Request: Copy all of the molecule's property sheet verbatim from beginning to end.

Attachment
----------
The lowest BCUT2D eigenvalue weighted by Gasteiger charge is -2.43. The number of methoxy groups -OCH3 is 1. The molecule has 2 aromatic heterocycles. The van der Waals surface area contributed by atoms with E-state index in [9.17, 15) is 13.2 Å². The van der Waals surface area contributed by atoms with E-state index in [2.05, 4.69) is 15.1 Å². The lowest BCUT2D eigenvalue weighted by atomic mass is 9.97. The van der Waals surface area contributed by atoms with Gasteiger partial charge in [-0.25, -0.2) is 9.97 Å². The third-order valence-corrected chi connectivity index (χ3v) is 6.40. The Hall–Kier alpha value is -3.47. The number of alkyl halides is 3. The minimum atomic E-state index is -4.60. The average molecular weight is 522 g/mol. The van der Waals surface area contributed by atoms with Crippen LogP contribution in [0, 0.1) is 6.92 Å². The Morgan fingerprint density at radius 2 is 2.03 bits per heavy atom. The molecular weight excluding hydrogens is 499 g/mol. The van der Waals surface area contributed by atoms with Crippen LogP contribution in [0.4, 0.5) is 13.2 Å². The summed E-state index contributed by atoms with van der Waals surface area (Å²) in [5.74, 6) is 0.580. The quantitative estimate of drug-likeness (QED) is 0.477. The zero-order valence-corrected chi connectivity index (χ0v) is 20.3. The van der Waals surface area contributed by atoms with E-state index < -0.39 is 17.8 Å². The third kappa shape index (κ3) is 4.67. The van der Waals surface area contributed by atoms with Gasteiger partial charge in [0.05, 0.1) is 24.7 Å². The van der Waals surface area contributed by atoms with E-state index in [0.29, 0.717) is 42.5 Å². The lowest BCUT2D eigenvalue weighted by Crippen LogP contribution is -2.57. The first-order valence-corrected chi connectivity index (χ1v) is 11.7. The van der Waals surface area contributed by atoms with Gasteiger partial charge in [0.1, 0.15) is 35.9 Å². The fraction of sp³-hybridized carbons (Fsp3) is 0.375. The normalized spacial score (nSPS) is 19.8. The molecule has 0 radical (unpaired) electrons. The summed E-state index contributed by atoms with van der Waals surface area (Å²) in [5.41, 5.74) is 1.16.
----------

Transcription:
The lowest BCUT2D eigenvalue weighted by Gasteiger charge is -2.43. The number of methoxy groups -OCH3 is 1. The molecule has 2 aromatic heterocycles. The van der Waals surface area contributed by atoms with E-state index in [9.17, 15) is 13.2 Å². The van der Waals surface area contributed by atoms with E-state index in [2.05, 4.69) is 15.1 Å². The lowest BCUT2D eigenvalue weighted by atomic mass is 9.97. The van der Waals surface area contributed by atoms with Gasteiger partial charge in [-0.25, -0.2) is 9.97 Å². The third-order valence-corrected chi connectivity index (χ3v) is 6.40. The Hall–Kier alpha value is -3.47. The number of alkyl halides is 3. The minimum atomic E-state index is -4.60. The average molecular weight is 522 g/mol. The van der Waals surface area contributed by atoms with Crippen LogP contribution in [0, 0.1) is 6.92 Å². The Morgan fingerprint density at radius 2 is 2.03 bits per heavy atom. The molecular weight excluding hydrogens is 499 g/mol. The van der Waals surface area contributed by atoms with Crippen LogP contribution in [0.4, 0.5) is 13.2 Å². The summed E-state index contributed by atoms with van der Waals surface area (Å²) in [5.74, 6) is 0.580. The quantitative estimate of drug-likeness (QED) is 0.477. The zero-order valence-corrected chi connectivity index (χ0v) is 20.3. The van der Waals surface area contributed by atoms with E-state index < -0.39 is 17.8 Å². The third kappa shape index (κ3) is 4.67. The van der Waals surface area contributed by atoms with Gasteiger partial charge in [0.05, 0.1) is 24.7 Å². The van der Waals surface area contributed by atoms with E-state index in [0.29, 0.717) is 42.5 Å². The lowest BCUT2D eigenvalue weighted by Crippen LogP contribution is -2.57. The first-order valence-corrected chi connectivity index (χ1v) is 11.7. The van der Waals surface area contributed by atoms with Gasteiger partial charge in [0.1, 0.15) is 35.9 Å². The fraction of sp³-hybridized carbons (Fsp3) is 0.375. The normalized spacial score (nSPS) is 19.8. The molecule has 0 radical (unpaired) electrons. The summed E-state index contributed by atoms with van der Waals surface area (Å²) in [5.41, 5.74) is 1.16.